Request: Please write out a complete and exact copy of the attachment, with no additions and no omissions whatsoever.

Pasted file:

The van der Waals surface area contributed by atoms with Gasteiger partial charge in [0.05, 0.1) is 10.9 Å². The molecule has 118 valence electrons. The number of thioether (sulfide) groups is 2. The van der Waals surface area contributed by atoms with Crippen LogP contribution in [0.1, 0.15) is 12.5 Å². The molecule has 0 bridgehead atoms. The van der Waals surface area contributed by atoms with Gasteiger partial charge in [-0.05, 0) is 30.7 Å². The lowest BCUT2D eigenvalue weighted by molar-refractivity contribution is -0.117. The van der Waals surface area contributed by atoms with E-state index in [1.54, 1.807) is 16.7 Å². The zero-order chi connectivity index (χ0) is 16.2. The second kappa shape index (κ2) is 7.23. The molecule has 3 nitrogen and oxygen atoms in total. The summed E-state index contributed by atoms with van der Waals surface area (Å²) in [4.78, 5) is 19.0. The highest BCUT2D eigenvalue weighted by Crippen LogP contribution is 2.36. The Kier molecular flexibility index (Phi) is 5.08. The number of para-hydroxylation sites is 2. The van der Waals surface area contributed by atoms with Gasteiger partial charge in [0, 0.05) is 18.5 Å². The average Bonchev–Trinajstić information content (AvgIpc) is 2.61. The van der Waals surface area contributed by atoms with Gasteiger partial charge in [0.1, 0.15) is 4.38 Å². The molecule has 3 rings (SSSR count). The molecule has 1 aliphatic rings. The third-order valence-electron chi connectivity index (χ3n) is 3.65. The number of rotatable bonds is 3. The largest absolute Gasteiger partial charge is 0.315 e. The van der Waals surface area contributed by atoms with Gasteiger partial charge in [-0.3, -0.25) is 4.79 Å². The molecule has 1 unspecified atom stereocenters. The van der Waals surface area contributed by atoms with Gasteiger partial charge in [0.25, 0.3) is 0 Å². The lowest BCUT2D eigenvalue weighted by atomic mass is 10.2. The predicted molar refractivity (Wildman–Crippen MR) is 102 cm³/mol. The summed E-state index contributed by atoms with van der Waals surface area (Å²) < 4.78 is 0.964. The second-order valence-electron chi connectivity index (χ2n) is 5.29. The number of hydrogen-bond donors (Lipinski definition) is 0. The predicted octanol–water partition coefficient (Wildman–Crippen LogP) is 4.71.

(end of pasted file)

The van der Waals surface area contributed by atoms with Gasteiger partial charge in [0.05, 0.1) is 10.9 Å². The molecule has 118 valence electrons. The number of thioether (sulfide) groups is 2. The van der Waals surface area contributed by atoms with Crippen LogP contribution in [0.1, 0.15) is 12.5 Å². The molecule has 0 bridgehead atoms. The van der Waals surface area contributed by atoms with Gasteiger partial charge in [-0.05, 0) is 30.7 Å². The lowest BCUT2D eigenvalue weighted by molar-refractivity contribution is -0.117. The van der Waals surface area contributed by atoms with E-state index in [1.54, 1.807) is 16.7 Å². The zero-order chi connectivity index (χ0) is 16.2. The second kappa shape index (κ2) is 7.23. The molecule has 3 nitrogen and oxygen atoms in total. The summed E-state index contributed by atoms with van der Waals surface area (Å²) in [4.78, 5) is 19.0. The highest BCUT2D eigenvalue weighted by Crippen LogP contribution is 2.36. The Kier molecular flexibility index (Phi) is 5.08. The number of para-hydroxylation sites is 2. The van der Waals surface area contributed by atoms with Gasteiger partial charge in [0, 0.05) is 18.5 Å². The average Bonchev–Trinajstić information content (AvgIpc) is 2.61. The van der Waals surface area contributed by atoms with Gasteiger partial charge in [0.1, 0.15) is 4.38 Å². The molecule has 3 rings (SSSR count). The molecule has 1 aliphatic rings. The third-order valence-electron chi connectivity index (χ3n) is 3.65. The number of rotatable bonds is 3. The largest absolute Gasteiger partial charge is 0.315 e. The van der Waals surface area contributed by atoms with Gasteiger partial charge in [-0.3, -0.25) is 4.79 Å². The molecule has 1 unspecified atom stereocenters. The van der Waals surface area contributed by atoms with Gasteiger partial charge in [0.25, 0.3) is 0 Å². The lowest BCUT2D eigenvalue weighted by atomic mass is 10.2. The predicted molar refractivity (Wildman–Crippen MR) is 102 cm³/mol. The summed E-state index contributed by atoms with van der Waals surface area (Å²) < 4.78 is 0.964. The second-order valence-electron chi connectivity index (χ2n) is 5.29. The number of hydrogen-bond donors (Lipinski definition) is 0. The predicted octanol–water partition coefficient (Wildman–Crippen LogP) is 4.71.